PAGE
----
Dwight Gooden’s autobiography is coming out. Not surprisingly, it sounds like a grim read

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Mike Puma previews Doc Gooden’s forthcoming autobiography. We all know the contours of the story: kid ace dominates one year, wins the World Series the next, then pisses away most of his promise on drugs before a nice little late comeback with the Yankees. But this promises to give us more details about it all:

Gooden describes his mental state in the hours after the Mets won the title as desperately seeking drugs. Partying at a seedy housing project near Roosevelt Field Mall on Long Island, Gooden even turned down sex to continue doing lines of cocaine with his dealer.

“This is where the coke was, so this is where I wanted to be,” Gooden writes.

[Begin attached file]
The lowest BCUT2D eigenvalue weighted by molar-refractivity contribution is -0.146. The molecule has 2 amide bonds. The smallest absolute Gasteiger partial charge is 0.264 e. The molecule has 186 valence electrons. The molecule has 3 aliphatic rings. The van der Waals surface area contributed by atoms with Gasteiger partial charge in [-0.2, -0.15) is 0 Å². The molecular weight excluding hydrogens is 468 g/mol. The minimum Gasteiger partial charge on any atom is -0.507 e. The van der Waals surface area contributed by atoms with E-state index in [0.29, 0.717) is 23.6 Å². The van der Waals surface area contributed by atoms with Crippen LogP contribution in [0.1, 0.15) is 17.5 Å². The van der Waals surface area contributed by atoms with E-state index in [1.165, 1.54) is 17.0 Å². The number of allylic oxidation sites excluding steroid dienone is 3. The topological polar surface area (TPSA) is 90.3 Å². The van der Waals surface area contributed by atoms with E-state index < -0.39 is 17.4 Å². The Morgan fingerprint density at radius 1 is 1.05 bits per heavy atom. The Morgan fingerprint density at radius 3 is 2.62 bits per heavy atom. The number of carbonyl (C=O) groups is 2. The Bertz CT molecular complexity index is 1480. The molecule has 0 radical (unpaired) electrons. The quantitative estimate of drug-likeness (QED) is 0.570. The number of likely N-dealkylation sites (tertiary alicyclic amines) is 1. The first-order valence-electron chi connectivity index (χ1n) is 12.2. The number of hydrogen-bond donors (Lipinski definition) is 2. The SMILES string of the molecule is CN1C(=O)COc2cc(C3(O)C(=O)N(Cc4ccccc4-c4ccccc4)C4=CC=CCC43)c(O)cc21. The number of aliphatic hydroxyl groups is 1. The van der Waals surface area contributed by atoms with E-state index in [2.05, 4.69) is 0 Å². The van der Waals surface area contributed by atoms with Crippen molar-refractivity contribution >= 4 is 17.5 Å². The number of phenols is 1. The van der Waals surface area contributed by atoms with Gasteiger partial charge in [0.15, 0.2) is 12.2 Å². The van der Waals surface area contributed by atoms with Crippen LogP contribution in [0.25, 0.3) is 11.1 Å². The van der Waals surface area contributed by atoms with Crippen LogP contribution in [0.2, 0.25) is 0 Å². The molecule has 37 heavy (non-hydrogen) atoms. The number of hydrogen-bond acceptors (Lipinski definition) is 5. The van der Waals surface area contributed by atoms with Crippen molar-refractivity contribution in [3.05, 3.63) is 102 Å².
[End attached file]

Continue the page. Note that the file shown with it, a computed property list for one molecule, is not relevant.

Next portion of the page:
It comes out June 14th, but I just can’t do it. Gooden broke in when I was 11 and had his otherworldly 1985 season when I turned 12. I didn’t consider him a hero or anything, but I was fascinated by him and thrilled by his performances and would do things like project his 1985 season forward over 18 years or so, imagining him rewriting every modern pitching record. I wasn’t too clear about how players peaked and declined then, and the idea that they could throw their careers down the toilet like Gooden did wasn’t anything I even considered at the time.  When it happened it was one of the most depressing things ever. It still depresses me to think about it.

Christian Yelich homers to bring the National League one run closer in the eighth

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We entered the bottom of the eighth with the Americans leading the Nationals 5-2, and Charlie Morton on the hill. He got Joe Votto to ground out to second but he wasn’t so lucky when the Brewers’ Christian Yelich came to the plate: Yelich homered, again to left field, to bring the National League one run closer, 5-3.

After that Morton got both Charlie Blackmon and Lorenzo Cain to strike out, ending the inning.

We head to the top of the ninth, the American League still in the lead.